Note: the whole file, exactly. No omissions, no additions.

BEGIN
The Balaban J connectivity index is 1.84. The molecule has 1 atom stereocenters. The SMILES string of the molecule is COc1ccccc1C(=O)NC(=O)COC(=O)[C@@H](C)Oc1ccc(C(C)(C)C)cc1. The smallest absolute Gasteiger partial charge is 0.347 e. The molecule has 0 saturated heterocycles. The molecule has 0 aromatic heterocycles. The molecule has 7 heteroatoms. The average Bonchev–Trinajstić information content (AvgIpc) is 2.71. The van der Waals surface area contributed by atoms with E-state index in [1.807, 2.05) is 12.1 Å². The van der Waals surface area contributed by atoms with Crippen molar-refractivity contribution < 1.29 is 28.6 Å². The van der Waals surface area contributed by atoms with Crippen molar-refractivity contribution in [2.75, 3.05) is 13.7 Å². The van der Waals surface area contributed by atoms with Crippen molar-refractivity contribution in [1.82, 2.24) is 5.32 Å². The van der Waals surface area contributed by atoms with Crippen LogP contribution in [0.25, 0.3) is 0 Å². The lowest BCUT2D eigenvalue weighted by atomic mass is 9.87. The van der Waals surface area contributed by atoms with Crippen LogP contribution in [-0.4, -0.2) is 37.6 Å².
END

The Balaban J connectivity index is 1.84. The molecule has 1 atom stereocenters. The SMILES string of the molecule is COc1ccccc1C(=O)NC(=O)COC(=O)[C@@H](C)Oc1ccc(C(C)(C)C)cc1. The smallest absolute Gasteiger partial charge is 0.347 e. The molecule has 0 saturated heterocycles. The molecule has 0 aromatic heterocycles. The molecule has 7 heteroatoms. The average Bonchev–Trinajstić information content (AvgIpc) is 2.71. The van der Waals surface area contributed by atoms with E-state index in [1.807, 2.05) is 12.1 Å². The van der Waals surface area contributed by atoms with Crippen molar-refractivity contribution < 1.29 is 28.6 Å². The van der Waals surface area contributed by atoms with Crippen molar-refractivity contribution in [2.75, 3.05) is 13.7 Å². The van der Waals surface area contributed by atoms with Crippen molar-refractivity contribution in [1.82, 2.24) is 5.32 Å². The van der Waals surface area contributed by atoms with Crippen LogP contribution in [0.25, 0.3) is 0 Å². The lowest BCUT2D eigenvalue weighted by atomic mass is 9.87. The van der Waals surface area contributed by atoms with Crippen LogP contribution in [-0.4, -0.2) is 37.6 Å².